GT Voice: China’s manufacturing upgrading won’t be contained by US curbs


Photo: Xinhua

US-listed Chinese electric vehicle (EV) companies have recently registered a relatively robust market performance thanks to the favorable policies and business performance within China’s manufacturing sector. Shares of Chinese EV brand XPeng surged 25.28 percent over the past week alone, gaining more than 50 percent in June, while shares of Li Auto recorded a weekly gain of 23.05 percent as of the Friday close, soaring 62.7 percent so far this month.

In the meantime, some EV-related companies have succeeded in attracting greater investment. Three Chinese EV battery and material companies – CATL, Tianqi Lithium and Huayou Cobalt – are tapping capital market for more than $10 billion in new rounds of fundraising, the Financial Times reported on Friday, with CATL just concluding the second-largest equity capital market transaction in the world this year.

These companies’ stellar performances in domestic and overseas capital markets, whether in terms of stock prices or financing, underline the rise of China’s EV industry and related industrial chains, at a time when the looming energy crisis has made the world aware of the urgency of developing clean energy and European countries are trying hard to reduce their dependence on non-renewable energy sources. To a certain extent, China’s gradual emergence as a major player in the EV sector is a microcosm of the transformation and upgrading of the country’s manufacturing sector.

At present, factories in China account for nearly three quarters of global EV battery production, according to the Financial Times report. And because of the large production size, the cost advantage in China’s key industrial sectors is also prominent.

Last month, Tesla’s CEO Elon Musk said on his Twitter account that “Few seem to realize that China is leading the world in renewable energy generation and electric vehicles. Whatever you may think of China, this is simply a fact.”

Behind China’s technological edge in the two areas is actually the country’s massive, multi-level manufacturing foundation, which has enabled Chinese companies to lead the world in several high-end manufacturing sectors and to get fully integrated into the global supply chains.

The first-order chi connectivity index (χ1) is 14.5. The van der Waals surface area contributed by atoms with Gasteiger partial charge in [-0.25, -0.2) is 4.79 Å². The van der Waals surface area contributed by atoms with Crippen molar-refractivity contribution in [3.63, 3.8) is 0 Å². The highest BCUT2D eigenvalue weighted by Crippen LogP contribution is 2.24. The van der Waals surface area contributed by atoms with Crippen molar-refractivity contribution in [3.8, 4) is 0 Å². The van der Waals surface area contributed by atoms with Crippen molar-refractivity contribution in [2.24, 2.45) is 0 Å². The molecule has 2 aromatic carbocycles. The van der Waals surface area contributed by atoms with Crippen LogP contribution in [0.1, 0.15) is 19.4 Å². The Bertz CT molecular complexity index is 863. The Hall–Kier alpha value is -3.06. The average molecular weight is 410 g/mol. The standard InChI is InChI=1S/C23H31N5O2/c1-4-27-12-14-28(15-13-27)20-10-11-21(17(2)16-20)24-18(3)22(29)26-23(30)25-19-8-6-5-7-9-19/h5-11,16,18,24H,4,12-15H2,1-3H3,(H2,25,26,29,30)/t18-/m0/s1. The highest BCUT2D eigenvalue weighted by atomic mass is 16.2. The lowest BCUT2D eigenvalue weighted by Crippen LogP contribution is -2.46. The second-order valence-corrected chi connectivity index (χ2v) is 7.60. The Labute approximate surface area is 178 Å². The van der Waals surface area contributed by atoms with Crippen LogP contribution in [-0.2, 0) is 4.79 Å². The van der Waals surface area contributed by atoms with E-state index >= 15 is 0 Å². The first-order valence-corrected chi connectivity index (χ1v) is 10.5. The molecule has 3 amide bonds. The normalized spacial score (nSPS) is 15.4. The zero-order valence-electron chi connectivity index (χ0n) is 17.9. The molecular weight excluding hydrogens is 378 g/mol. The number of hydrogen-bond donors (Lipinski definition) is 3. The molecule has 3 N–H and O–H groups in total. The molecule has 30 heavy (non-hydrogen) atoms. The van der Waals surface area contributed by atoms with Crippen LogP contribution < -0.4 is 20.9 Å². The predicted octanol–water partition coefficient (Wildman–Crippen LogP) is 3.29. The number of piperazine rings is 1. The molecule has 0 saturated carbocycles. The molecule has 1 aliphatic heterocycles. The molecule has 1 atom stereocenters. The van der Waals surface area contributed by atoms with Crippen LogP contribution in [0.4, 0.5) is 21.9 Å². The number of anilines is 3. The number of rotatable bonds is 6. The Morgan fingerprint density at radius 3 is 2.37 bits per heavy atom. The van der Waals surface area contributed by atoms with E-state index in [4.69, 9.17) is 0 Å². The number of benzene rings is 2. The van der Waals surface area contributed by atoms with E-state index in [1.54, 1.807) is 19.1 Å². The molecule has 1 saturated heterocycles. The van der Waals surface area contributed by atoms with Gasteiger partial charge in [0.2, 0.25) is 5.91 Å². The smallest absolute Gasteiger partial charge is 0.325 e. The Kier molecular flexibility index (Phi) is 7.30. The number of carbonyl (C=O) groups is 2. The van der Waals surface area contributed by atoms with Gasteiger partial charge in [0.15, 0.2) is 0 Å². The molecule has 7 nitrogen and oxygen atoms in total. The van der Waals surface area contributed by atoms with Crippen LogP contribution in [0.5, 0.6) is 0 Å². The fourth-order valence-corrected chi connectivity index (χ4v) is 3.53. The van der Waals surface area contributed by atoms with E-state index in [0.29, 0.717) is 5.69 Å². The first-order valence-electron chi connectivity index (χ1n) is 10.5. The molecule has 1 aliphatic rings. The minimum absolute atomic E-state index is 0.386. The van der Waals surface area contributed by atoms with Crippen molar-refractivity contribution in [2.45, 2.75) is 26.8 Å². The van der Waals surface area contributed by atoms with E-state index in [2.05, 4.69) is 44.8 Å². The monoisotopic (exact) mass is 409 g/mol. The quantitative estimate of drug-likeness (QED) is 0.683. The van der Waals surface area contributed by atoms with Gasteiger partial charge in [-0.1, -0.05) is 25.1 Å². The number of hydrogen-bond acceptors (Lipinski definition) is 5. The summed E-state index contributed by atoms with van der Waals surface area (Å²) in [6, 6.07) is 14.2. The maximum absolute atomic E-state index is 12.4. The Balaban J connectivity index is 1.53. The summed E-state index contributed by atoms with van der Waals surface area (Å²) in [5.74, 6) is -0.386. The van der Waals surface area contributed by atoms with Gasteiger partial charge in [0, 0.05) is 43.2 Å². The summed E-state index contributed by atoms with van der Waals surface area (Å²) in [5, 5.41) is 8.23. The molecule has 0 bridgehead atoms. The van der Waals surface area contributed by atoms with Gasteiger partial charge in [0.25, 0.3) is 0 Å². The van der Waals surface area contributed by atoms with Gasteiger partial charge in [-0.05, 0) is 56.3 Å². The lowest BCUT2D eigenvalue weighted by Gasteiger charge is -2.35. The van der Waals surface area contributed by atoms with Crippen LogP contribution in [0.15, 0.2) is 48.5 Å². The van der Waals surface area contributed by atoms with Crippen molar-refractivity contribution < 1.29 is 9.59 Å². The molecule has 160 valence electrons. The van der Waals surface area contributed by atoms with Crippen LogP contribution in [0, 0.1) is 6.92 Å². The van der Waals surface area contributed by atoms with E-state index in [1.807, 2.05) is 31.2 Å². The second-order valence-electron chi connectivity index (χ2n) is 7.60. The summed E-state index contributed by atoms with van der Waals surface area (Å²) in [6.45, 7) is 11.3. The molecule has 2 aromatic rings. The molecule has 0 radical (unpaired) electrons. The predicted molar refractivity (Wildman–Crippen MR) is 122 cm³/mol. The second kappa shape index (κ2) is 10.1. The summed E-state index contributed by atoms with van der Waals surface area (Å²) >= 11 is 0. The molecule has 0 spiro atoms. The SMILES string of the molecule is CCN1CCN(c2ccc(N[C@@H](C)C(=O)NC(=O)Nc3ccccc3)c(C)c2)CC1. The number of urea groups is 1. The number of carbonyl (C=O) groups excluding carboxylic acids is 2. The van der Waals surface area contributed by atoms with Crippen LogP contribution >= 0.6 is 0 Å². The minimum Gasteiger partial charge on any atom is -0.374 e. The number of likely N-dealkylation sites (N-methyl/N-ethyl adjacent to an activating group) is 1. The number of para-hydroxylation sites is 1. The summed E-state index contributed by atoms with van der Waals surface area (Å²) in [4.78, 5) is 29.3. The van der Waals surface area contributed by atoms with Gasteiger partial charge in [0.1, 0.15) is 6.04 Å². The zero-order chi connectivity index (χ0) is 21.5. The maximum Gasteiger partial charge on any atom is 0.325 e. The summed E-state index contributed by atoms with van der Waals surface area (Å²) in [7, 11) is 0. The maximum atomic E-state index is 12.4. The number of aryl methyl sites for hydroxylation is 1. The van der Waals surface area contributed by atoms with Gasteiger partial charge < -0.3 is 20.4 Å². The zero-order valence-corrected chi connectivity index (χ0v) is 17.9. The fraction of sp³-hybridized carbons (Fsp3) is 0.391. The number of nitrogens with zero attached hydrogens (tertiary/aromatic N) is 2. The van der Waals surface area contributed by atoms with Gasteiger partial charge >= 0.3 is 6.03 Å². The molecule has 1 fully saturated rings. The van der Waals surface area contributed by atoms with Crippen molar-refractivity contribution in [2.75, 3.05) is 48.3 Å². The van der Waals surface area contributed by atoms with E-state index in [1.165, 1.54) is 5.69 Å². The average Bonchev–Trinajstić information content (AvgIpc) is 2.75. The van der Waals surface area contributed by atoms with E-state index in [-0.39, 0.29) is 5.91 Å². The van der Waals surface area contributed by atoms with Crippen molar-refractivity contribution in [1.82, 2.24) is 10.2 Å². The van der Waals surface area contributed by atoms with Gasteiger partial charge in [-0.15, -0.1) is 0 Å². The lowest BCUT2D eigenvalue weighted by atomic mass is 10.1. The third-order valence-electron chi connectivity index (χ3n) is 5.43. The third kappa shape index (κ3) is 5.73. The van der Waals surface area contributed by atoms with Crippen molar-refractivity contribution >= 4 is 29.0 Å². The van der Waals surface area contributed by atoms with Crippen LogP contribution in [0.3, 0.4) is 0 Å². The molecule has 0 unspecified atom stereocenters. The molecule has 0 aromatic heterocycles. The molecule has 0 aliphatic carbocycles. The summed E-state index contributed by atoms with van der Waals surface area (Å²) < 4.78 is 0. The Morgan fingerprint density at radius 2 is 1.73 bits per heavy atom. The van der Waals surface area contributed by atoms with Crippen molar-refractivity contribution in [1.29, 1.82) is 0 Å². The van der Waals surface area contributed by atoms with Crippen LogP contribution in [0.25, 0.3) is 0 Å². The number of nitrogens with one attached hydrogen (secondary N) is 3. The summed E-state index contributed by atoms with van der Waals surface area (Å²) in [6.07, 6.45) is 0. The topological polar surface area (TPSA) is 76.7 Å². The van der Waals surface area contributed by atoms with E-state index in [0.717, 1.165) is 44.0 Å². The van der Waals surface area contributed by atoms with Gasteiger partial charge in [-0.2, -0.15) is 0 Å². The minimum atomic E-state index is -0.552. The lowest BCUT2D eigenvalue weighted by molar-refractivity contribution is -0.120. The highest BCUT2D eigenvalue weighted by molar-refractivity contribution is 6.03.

Of course, in addition to these favorable conditions, the ongoing industrial transformation and upgrading is not without challenges and difficulties. At present, the US and its allies are trying to squeeze China out of the global supply chains amid a new round of industrial chain restructuring efforts, fearing that Chinese companies will eventually rise to become strong competitors of Western companies.

More than 100 CEOs from leading US corporations in mid-June called on Congress to pass legislation aimed at boosting US economic competitiveness against China, according to media reports. While it may seem understandable that the US intends to enhance its competitiveness, it is misguided to think such a bill can contain the upgrading of Chinese manufacturing in terms of global industrial chain.

Since the US-China trade war, US containment on Chinese manufacturing has been ratcheting up continuously. The latest is the US ban on imports of products made in Northwest China’s Xinjiang Uygur Autonomous Region, which just took effect last week.

But even in the face of the all-out US crackdown, the fundamentals of Chinese manufacturing have not changed much. Indeed the US, extremely anxious about the decline of its relative advantage in high-tech sectors, is increasingly addicted to “rush cureing China” as if it could its economic own woes, but that may only strengthen China’s resolve to continuously improve its manufacturing level and enhance the international competitiveness.

After the US cut off chip supplies to Chinese tech companies, China’s chip industry is growing faster than anywhere else in the world, according to Bloomberg. This is nothing but proof that there is no way for the US to contain the expansion and transformation of Chinese manufacturing sectors. China’s high-tech manufacturing sector will make continuous breakthroughs because of Washington’s pressure.

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